June 5, 2014 · 6:00 PM
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You asked for technical, we're giving you technical! Come learn how Paul has researched pushing the limits of an autonomous vehicle and competing with professional drivers on a race course.
Again, food starts at 6pm, talk starts at 6:30pm. See you there!
Automated vehicles can potentially improve the safety of the average driver in emergency situations. Many accidents occur because the car has reached the limits of its capability such as in hazardous weather conditions. Professional racecar drivers routinely operate at the limits of handling to win races, so a unique way to provide safety systems for future automated vehicles is to emulate the skills of professional drivers. The presentation will discuss how a family of simple curves can be used to create trajectories that incorporate professional driving techniques. Experimental results of the resulting trajectory was implemented on an automated vehicle demonstrate performance that surpasses the average driver. This path planning structure offers an approach that can be generalized to many different safety critical situations.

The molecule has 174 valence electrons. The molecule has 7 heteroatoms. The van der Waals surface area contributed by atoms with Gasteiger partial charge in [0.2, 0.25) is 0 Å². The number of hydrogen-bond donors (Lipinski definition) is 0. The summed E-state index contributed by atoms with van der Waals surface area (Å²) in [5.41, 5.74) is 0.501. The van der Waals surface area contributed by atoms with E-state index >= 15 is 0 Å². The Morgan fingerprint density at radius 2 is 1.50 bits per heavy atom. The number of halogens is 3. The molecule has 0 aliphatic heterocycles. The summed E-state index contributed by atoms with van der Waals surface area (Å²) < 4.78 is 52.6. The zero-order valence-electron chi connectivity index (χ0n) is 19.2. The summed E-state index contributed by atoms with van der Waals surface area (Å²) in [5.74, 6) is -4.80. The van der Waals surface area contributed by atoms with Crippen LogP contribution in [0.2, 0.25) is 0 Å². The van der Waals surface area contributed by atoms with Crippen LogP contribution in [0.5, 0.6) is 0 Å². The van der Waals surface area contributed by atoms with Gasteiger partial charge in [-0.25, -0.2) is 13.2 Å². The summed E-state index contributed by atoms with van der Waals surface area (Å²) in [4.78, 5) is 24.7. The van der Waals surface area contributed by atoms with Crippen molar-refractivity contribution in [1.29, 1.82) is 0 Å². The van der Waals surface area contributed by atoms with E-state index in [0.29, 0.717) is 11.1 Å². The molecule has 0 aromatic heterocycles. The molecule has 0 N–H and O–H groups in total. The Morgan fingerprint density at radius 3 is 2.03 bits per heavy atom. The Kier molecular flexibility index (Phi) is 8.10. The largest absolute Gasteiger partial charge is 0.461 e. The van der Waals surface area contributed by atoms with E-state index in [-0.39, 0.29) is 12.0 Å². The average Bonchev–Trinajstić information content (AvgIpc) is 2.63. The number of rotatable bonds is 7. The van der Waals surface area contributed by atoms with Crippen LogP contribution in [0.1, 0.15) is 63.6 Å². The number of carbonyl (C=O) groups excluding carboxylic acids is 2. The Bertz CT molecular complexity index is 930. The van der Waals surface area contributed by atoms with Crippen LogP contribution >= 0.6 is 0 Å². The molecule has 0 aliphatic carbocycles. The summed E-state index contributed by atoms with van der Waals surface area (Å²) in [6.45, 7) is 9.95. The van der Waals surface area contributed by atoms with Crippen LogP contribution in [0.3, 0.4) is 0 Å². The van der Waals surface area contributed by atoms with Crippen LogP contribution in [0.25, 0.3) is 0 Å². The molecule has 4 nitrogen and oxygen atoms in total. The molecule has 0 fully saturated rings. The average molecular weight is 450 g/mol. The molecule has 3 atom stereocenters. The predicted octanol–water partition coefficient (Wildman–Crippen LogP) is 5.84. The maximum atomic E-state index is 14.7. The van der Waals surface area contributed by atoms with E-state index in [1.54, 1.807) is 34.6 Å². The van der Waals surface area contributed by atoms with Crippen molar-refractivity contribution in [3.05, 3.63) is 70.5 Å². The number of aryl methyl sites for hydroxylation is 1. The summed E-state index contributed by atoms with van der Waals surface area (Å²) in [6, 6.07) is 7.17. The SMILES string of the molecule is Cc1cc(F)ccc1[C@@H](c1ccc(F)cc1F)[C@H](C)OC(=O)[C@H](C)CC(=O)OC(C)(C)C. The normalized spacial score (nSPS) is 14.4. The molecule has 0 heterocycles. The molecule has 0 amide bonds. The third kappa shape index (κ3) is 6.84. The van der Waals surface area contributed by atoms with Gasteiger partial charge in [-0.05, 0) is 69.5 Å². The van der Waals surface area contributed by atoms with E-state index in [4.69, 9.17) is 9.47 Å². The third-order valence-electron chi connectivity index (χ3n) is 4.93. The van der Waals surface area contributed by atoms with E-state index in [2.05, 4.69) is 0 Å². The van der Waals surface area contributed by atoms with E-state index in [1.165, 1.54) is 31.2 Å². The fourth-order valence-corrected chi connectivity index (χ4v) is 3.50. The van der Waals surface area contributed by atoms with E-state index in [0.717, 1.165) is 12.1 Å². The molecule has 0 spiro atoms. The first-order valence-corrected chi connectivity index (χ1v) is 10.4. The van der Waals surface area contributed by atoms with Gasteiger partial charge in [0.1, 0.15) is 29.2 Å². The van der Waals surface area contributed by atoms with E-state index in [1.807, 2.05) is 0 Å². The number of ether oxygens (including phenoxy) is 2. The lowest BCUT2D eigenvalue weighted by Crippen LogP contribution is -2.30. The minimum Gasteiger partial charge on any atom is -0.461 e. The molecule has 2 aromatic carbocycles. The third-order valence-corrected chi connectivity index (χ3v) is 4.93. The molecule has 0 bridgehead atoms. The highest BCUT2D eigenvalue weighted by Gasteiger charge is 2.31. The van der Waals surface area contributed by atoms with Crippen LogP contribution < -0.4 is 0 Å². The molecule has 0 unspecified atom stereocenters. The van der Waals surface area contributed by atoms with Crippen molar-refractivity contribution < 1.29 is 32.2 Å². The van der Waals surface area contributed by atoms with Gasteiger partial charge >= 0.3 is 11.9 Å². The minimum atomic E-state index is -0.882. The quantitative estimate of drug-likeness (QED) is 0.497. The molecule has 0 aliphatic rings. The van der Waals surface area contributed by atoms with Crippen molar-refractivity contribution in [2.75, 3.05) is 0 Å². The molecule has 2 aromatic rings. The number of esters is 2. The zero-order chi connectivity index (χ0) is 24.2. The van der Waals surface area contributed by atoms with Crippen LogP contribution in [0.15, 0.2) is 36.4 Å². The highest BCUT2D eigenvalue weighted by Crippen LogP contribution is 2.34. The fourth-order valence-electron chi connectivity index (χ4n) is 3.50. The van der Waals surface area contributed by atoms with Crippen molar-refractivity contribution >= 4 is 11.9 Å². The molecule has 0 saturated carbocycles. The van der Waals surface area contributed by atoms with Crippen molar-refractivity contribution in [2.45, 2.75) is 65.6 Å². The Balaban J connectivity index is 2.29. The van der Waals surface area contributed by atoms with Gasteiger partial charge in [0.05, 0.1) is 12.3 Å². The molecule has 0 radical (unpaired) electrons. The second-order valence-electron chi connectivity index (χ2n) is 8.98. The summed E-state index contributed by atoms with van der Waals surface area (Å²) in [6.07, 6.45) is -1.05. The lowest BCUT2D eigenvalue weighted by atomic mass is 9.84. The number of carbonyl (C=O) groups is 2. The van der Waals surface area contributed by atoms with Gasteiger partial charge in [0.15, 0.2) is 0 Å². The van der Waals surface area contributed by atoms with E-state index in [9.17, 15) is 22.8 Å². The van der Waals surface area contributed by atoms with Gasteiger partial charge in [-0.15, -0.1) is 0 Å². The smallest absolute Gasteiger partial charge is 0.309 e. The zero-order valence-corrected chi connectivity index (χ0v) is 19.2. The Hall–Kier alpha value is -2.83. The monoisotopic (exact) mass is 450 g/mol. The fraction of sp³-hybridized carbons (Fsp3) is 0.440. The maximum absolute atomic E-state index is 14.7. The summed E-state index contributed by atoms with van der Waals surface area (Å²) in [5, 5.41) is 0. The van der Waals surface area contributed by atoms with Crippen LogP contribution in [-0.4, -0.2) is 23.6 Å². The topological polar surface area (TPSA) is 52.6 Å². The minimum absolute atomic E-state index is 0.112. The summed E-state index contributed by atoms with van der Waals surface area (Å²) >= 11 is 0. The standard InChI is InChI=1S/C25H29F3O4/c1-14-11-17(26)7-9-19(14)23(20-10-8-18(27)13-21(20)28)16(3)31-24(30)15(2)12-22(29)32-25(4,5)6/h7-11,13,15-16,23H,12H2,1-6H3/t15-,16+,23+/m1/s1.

Paul Theodosis is a PhD student at Stanford University working on autonomous racecars. His research centers on path planning at the limits of handling, dynamic modeling to problems in nonlinear control, estimation and diagnostics. He was part of the autonomous Audi TTs project that raced up Pikes Peak in 2010. He now tests the autonomous Audi at Thunderhill Raceway Park in Willows, Ca. At this racetrack, he works on improving the car’s lap time to beat the best human drivers and developing real-time trajectory modification to avoid danger. He currently works in the Dynamic Design Lab with Chris Gerdes as his advisor.